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actives overloading pedals?

Discussion in 'Effects [BG]' started by niftydog, Jul 21, 2005.

  1. Looking for some mutual shoulder crying here!

    I'm a big user of effects pedals, both bass oriented and regular guitar stuff. Never had a problem with my passive Warwick Corvette, with the exception of some tone sucking. However, my new baby, a custom Stingray, is overloading some of my pedals. I'm now looking at ways of addressing this, maybe with a Bassbone.

    Anyone else coming across this problem???

    So, I'm now on a bit of a quest to research this issue. I've been trying all kinds of different pedals with all kinds of different active basses, mostly humbuckers, and I'm finding that a lot of effects units fail dismally when faced with the high output of modern basses. (or I suppose it could be impedance mismatch as well.)

    Units that have failed include; Bass Crybaby, Ibanez WH-10, Boss GT-6B and ME-50B (which makes me wonder what Wooten does!) and many others. The main one I keep coming across is distortion on the low end of a wah sweep.

    Turning down the basses volume works, but that's far from an ideal solution. Anyway, I'm just wondering how many of y'all have encountered this same thing!
  2. bassman314

    bassman314 I seem to be a verb, an evolutionary process...

    Mar 13, 2005
    Bay Area, CA
    All three of my basses are active, and I've never encoutnered this problem. Is the Stingray an 18v or 9v?

    Are you running your bass direct to your effects, or is it looped out?
  3. syciprider

    syciprider Banned

    May 27, 2005
    Inland Empire
    What else is on the chain of effects? My Auto Wah on a usable setting doesn't want my MXR 80 on. I get that sound of feedback getting ready to bust out.

    My bass is active also btw.
  4. fretlessrock

    fretlessrock Supporting Member

    Aug 8, 2002
    If your signal is too hot for your pedals then you can do a number of things: turn down the bass volume; put a pedal up front that doesn't have overload problems; use a preamp type device with either a resistive pad (a fixed volume control) or adjustable gain - which pretty much describes a Bassbone. You could also use the amp's effects loop if it has one. The amplifier front end will take care of your bass dynamics and the loop has its own level control circuitry.

    Maybe some of those ideas will help.
  5. Stingray is 9V. My next bass is gonna be a Pbass deluxe, that's gonna be even worse!

    I have tried the fx loop on my amp, but I really don't like the sound it gives. You can adjust the send level and low pass cutoff, but then you don't get enough beef out of the effects at the return end. The fx loop has a level knob to mix it back in with the clean, and so when the fx loop send is at a low level it just gets swamped by the clean signal at the return.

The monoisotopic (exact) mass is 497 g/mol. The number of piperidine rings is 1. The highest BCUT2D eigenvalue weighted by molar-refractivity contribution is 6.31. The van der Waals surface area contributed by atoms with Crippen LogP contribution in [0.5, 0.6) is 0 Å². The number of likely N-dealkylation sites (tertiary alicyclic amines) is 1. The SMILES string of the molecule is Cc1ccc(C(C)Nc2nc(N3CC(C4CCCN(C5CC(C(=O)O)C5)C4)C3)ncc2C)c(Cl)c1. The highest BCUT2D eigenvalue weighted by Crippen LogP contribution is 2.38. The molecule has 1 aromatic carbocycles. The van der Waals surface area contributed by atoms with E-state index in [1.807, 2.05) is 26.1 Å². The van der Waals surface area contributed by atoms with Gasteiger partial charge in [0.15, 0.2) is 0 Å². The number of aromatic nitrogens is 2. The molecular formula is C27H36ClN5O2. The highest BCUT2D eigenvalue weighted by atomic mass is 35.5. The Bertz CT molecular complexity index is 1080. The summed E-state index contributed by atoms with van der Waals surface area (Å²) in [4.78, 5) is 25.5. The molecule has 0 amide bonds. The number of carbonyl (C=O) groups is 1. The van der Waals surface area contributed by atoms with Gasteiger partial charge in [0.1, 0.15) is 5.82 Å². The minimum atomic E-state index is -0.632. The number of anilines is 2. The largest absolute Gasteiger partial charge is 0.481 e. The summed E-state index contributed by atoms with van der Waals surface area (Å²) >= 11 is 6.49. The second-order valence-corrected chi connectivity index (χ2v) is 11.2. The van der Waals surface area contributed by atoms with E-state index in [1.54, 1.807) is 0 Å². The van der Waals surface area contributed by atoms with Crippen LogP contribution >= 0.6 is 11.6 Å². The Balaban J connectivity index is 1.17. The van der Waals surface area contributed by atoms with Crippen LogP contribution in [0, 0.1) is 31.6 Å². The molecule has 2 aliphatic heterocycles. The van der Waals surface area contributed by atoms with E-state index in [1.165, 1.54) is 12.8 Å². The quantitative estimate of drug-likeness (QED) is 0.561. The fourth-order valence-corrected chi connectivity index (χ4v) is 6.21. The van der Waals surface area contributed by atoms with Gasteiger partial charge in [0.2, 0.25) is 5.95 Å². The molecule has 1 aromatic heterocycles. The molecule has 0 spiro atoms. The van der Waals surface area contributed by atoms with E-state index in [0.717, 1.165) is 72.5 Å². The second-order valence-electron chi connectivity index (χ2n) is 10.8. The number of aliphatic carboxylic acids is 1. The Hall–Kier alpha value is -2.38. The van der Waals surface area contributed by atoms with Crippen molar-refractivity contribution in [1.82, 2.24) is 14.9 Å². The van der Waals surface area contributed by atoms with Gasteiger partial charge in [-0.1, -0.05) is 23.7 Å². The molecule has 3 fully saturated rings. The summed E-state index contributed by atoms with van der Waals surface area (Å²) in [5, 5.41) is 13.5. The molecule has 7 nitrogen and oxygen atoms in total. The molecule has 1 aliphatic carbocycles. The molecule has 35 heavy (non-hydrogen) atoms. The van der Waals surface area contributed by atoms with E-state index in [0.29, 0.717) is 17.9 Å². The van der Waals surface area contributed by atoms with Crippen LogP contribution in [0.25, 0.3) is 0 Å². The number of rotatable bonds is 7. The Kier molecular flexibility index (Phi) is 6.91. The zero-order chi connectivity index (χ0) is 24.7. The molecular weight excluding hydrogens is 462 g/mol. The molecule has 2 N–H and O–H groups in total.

It blows for time based effects like delay and flange, as well as wah wah too, sadly.

    The times I've encountered this it's been direct from the bass, via the wah into an amp. No other pedals to interact with, but there could still be an impedance problem there someplace.

    Given that most pedals are unity gain devices, I don't think putting an unaffected pedal up front will stop the overloading, but I will certainly try it.

    I guess it's down to the local to test drive a bassbones! Still, I wish it had a low pass blend for the effects loop...
  6. brooklynbassguy

    brooklynbassguy Supporting Member

    Feb 8, 2004
    maplewood, nj, usa
    I just found this because I'm having the same issues. My passive bass is great with my pedals, but my 5 string with an aguilar pream just distorts everything to the point that I've given up using pedals on my 5. Have you found any solutions?
  7. seanm

    seanm I'd kill for a Nobel Peace Prize! Supporting Member

    Feb 19, 2004
    Ottawa, Canada

    Really, if the preamp is too hot, turn it down. Simplest solution.

    My second solution would be a passive attenuator (maybe a Loooper?). Note this is the same as turning your bass down.

    You could also try the bassbone. But that is just a very expensive way to turn your bass down.

    You could also try a SansAmp BDDI. I notice that it tends to "tame" hot pedals, but it will also colour your tone.

    I think the best solution would be to turn the bass down.
  8. tplyons


    Apr 6, 2003
    Madison, NJ
    Back in my Stingray playing days, I tried Bassballs time and time again. Never worked for me, but works great with a Preicison bass. Envelope filters and autowahs usually suffer from this at times.
  9. syciprider

    syciprider Banned

    May 27, 2005
    Inland Empire
    And here I am wanting more drive!